Critical Animal also asked how the translation is. I was going to write about this today anyway. First, I like the cover: simple, green, typical of Cambridge editions (after the switch from blue). Good start. Not like, say, the picture of firefighters in the aptly-named Wilder edition. It could be that reading it through in one sitting (a nine hour flight over from Europe) led me to grow slightly frustrated with the rather unexciting prose of this translation. The translator, Judith Norman, has wisely chosen to leave much of Nietzsche’s foreign language references in the original, as well as deciding to keep certain German words, well, German. I always wonder why that isn’t done more. If the translator says, as Norman does, that Gemüt is difficult to translate, why not just leave it in with a decent footnote? But over all, this seemed a lot less lively than the Kaufmann translation–whatever the faults people have long found in it. Nietzsche sudden breaks and turn-abouts in sentences in the German are just hard to reproduce and so the vivacity of his prose is tough to keep. So all in all, a decent translation for teaching.
But let me use this as a place for a confession: I am one of those continentals who never really fell in love with Nietzsche. Certainly, I love a number of aphorisms and his writings on the death of God and the eternal return have left an indelible mark on me. But I just never had that Nietzschean period that everyone else seems to go through somewhere in college or before. And many keep him as a touchtone afterwards. But the person to me whom I was reading and fell in love with for his humor, even if you like nothing else, was Derrida. Nietzsche’s biting, sarcastic, and so on, but that’s so much of our political discourse today and what I grew up on that it didn’t strike me as radically different. And really, as someone long interested in politics and egalitarianism, Nietzsche offers … Well what does he offer? I’ve written on his contributions to thinking communities of difference and I like how he is read by other thinkers, but whatever nuances one can spend years teasing out, it’s about mastery and domination. And that struck me as an odd character–and he does produce a character in his works–to “identify” with. You can write me if you wish about how correctly to interpret the will to power, the look from on high of the noble spririt, and so on, but why do all that work in Nietzsche and not just pick someone else up? I like when he writes about Europe being but a little indent off of Asia. But I think being a Good European just isn’t enough, no matter how much you might try to find some other text underneath all that stuff on the mixture of races.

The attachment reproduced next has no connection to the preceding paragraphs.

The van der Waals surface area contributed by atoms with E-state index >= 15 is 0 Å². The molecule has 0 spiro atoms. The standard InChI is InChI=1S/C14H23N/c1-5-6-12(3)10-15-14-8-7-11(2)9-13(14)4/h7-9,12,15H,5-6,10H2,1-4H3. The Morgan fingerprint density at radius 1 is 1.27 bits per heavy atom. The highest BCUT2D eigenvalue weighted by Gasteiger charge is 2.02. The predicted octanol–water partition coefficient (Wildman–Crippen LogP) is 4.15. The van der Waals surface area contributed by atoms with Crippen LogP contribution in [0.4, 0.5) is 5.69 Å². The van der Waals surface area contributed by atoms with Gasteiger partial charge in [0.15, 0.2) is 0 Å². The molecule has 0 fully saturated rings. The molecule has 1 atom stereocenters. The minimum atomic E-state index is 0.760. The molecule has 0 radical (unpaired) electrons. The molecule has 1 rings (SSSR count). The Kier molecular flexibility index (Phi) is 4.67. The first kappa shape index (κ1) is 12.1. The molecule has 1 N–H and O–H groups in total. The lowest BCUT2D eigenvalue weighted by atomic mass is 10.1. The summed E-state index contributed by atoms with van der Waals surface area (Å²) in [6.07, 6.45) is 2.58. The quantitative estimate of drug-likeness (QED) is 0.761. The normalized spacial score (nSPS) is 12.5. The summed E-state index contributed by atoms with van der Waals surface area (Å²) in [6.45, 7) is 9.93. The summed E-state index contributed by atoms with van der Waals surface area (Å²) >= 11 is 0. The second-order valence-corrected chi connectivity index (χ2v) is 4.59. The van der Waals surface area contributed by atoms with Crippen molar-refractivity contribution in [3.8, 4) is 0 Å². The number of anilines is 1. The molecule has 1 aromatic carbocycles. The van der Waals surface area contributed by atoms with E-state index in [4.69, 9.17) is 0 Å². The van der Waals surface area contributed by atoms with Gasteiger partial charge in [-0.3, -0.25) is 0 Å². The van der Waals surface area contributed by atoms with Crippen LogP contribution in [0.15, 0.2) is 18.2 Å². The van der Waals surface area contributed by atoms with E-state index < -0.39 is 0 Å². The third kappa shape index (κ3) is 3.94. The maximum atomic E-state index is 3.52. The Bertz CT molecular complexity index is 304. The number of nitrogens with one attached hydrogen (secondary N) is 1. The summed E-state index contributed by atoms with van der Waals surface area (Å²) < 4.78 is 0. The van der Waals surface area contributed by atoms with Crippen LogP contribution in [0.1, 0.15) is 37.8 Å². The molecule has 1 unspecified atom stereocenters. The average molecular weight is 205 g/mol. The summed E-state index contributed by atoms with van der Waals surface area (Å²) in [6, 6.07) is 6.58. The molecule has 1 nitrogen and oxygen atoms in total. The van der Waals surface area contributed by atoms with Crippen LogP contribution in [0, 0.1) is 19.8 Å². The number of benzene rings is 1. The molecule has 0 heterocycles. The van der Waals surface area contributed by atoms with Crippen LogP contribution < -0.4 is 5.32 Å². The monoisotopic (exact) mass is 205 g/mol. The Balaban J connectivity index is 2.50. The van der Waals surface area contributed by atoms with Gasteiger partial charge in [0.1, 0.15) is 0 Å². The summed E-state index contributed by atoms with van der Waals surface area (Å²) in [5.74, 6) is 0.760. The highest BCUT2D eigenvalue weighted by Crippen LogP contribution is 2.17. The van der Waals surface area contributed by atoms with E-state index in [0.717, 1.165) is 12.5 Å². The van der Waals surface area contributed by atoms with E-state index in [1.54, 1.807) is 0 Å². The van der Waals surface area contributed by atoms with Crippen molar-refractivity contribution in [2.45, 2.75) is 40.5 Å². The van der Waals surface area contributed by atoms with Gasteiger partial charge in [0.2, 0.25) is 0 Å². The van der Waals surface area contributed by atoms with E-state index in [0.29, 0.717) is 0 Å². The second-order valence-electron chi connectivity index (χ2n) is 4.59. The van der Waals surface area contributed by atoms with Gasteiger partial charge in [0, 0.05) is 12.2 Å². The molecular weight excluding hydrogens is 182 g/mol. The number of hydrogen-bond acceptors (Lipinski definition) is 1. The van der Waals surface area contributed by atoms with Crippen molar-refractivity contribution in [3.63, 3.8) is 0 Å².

Maybe also–and one can’t minimize this—Nietzschean students always felt like the poseurs he so often critiqued. These were the herd people he would have destroyed first. Down with you black-shirted people! “They have preserved too much of what should be destroyed!” (BGE, 62).
But I’ve picked out a number of great passages that excite me in this work and that I’ll pass along and try to get my students excited about, too.